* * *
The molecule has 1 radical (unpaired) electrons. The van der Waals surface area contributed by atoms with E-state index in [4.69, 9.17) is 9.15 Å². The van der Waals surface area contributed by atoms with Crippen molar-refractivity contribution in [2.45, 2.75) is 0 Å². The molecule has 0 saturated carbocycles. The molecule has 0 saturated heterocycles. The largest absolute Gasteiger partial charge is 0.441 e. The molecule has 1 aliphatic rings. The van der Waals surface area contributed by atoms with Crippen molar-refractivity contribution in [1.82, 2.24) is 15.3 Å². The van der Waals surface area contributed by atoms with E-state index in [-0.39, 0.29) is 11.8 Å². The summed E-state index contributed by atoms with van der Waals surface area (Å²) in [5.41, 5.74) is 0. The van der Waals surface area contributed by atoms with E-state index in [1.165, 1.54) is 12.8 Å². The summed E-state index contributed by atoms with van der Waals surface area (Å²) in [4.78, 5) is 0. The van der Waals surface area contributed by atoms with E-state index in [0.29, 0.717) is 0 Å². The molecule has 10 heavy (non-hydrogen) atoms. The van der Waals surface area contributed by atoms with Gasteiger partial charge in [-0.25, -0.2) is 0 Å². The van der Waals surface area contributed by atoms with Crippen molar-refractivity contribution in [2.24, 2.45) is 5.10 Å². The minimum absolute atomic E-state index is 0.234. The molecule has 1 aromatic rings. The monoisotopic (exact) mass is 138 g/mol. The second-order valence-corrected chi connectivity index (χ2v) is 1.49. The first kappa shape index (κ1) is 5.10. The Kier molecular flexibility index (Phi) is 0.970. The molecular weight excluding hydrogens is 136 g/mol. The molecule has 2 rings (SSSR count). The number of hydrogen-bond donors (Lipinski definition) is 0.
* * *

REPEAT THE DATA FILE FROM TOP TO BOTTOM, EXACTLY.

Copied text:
The molecule has 1 radical (unpaired) electrons. The van der Waals surface area contributed by atoms with E-state index in [4.69, 9.17) is 9.15 Å². The van der Waals surface area contributed by atoms with Crippen molar-refractivity contribution in [2.45, 2.75) is 0 Å². The molecule has 0 saturated carbocycles. The molecule has 0 saturated heterocycles. The largest absolute Gasteiger partial charge is 0.441 e. The molecule has 1 aliphatic rings. The van der Waals surface area contributed by atoms with Crippen molar-refractivity contribution in [1.82, 2.24) is 15.3 Å². The van der Waals surface area contributed by atoms with E-state index in [-0.39, 0.29) is 11.8 Å². The summed E-state index contributed by atoms with van der Waals surface area (Å²) in [5.41, 5.74) is 0. The van der Waals surface area contributed by atoms with E-state index in [1.165, 1.54) is 12.8 Å². The summed E-state index contributed by atoms with van der Waals surface area (Å²) in [4.78, 5) is 0. The van der Waals surface area contributed by atoms with E-state index in [0.29, 0.717) is 0 Å². The molecule has 10 heavy (non-hydrogen) atoms. The van der Waals surface area contributed by atoms with Gasteiger partial charge in [-0.25, -0.2) is 0 Å². The van der Waals surface area contributed by atoms with Crippen molar-refractivity contribution in [2.24, 2.45) is 5.10 Å². The minimum absolute atomic E-state index is 0.234. The molecule has 1 aromatic rings. The monoisotopic (exact) mass is 138 g/mol. The second-order valence-corrected chi connectivity index (χ2v) is 1.49. The first kappa shape index (κ1) is 5.10. The Kier molecular flexibility index (Phi) is 0.970. The molecular weight excluding hydrogens is 136 g/mol. The molecule has 2 rings (SSSR count). The number of hydrogen-bond donors (Lipinski definition) is 0.